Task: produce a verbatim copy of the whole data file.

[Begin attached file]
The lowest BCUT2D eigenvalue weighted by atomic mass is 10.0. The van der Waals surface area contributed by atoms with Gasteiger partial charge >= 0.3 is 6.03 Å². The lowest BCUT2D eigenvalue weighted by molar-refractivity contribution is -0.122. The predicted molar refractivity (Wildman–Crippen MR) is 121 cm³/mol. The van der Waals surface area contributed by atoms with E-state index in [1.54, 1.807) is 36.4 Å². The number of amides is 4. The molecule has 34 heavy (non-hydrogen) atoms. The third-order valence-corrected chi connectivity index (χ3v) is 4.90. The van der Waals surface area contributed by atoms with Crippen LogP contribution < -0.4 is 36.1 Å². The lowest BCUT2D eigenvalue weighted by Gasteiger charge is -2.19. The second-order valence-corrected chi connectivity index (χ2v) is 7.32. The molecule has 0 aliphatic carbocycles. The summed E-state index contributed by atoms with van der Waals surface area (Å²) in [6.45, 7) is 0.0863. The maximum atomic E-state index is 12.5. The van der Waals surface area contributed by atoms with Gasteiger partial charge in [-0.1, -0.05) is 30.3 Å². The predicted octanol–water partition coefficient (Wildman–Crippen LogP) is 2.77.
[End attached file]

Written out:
The lowest BCUT2D eigenvalue weighted by atomic mass is 10.0. The van der Waals surface area contributed by atoms with Gasteiger partial charge >= 0.3 is 6.03 Å². The lowest BCUT2D eigenvalue weighted by molar-refractivity contribution is -0.122. The predicted molar refractivity (Wildman–Crippen MR) is 121 cm³/mol. The van der Waals surface area contributed by atoms with E-state index in [1.54, 1.807) is 36.4 Å². The number of amides is 4. The molecule has 34 heavy (non-hydrogen) atoms. The third-order valence-corrected chi connectivity index (χ3v) is 4.90. The van der Waals surface area contributed by atoms with Crippen LogP contribution < -0.4 is 36.1 Å². The lowest BCUT2D eigenvalue weighted by Gasteiger charge is -2.19. The second-order valence-corrected chi connectivity index (χ2v) is 7.32. The molecule has 0 aliphatic carbocycles. The summed E-state index contributed by atoms with van der Waals surface area (Å²) in [6.45, 7) is 0.0863. The maximum atomic E-state index is 12.5. The van der Waals surface area contributed by atoms with Gasteiger partial charge in [-0.1, -0.05) is 30.3 Å². The predicted octanol–water partition coefficient (Wildman–Crippen LogP) is 2.77.